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Zopa rates – from borrower APRs to lender returns

In our previous post, Zopa rates: An introduction, we talked about the different kind of rates at Zopa, and what they each mean.

This time, we’ll be discussing the relationship between the APR on the borrowers’ side, to the returns you see as a lender, and give more insight into how the two sides of Zopa fit together.

The cost of borrowing

APR – annualised percentage rate – is the industry standard definition of the cost of borrowing money, including interest payments and transaction fees associated with getting the loan. It is expressed as a percentage as it reflects the actual yearly cost of borrowing over the lifetime of a loan. By law all loan providers must show borrowers an APR to help them to compare different providers who might offer different fee structures when taking a loan.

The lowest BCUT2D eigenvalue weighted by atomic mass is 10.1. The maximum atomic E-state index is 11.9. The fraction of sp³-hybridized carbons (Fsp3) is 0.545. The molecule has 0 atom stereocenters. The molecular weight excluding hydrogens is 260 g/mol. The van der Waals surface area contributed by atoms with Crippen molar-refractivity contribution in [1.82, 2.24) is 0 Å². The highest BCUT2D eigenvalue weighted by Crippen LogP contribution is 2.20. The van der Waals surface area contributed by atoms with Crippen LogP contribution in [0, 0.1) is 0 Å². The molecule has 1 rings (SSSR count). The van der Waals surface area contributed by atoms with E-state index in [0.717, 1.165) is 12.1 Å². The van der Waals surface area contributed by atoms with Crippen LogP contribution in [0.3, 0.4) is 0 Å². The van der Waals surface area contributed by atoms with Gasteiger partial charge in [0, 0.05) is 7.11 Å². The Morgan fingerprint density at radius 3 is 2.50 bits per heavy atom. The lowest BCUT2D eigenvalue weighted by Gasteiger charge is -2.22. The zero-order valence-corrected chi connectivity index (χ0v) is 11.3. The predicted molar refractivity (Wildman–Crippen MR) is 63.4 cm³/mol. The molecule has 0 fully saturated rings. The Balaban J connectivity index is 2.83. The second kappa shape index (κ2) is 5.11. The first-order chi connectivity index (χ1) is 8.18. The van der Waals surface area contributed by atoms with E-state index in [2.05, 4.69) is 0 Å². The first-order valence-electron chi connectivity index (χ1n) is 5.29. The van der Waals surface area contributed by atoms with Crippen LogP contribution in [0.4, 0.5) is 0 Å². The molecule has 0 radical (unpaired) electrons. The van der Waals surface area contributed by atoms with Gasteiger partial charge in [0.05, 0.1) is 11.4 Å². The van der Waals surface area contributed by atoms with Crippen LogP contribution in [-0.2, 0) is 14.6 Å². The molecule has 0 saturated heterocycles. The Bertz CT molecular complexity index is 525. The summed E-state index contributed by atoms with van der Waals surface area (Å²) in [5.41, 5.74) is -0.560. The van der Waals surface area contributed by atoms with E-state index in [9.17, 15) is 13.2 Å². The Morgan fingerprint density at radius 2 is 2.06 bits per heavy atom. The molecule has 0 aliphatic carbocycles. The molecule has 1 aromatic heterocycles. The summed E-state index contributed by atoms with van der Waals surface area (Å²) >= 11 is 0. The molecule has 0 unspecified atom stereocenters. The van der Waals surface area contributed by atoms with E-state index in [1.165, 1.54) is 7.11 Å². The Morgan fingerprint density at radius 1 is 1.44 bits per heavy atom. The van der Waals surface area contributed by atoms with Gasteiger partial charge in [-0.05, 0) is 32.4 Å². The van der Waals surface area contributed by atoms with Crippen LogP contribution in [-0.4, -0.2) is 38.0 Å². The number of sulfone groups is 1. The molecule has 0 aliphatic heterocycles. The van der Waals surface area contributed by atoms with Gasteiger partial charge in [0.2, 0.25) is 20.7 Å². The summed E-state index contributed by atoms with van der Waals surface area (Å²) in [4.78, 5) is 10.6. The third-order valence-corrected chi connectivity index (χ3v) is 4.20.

At Zopa, the APRs we show our borrowers are made up of an upfront fee, an on-going servicing fee and an interest rate paid to the lender. Some of the upfront fee and on-going servicing fee contribute towards Safeguard if a loan is allocated to Access or Classic.

Accountability

The last fee Zopa takes is a small, ongoing loan servicing fee. This is important for a couple of reasons:

  • Every loan we approve at Zopa is a going concern for us. This fee aligns us with our lenders because the money we make is dependent on the loans performing as expected
  • If Zopa were to go out of business, a back-up service provider could come in and take over the servicing of outstanding loans, essentially being self-supporting, meaning you would continue to earn returns from these loans.

Lender returns

What this means for you is the headline rate that you see (3.5% for Access, 4.3% for Classic, 6.7% for Plus) is the interest rate the borrower pays, minus the fees Zopa takes and any contributions to Safeguard. As it’s blended across all loans, it should translate into the rates you expect to see. For more detail on the types of rate at Zopa, look back to Zopa rates: An introduction.

Remember: when you lend your money your capital is at risk and is not protected by FSCS. Our risk statement has all the details.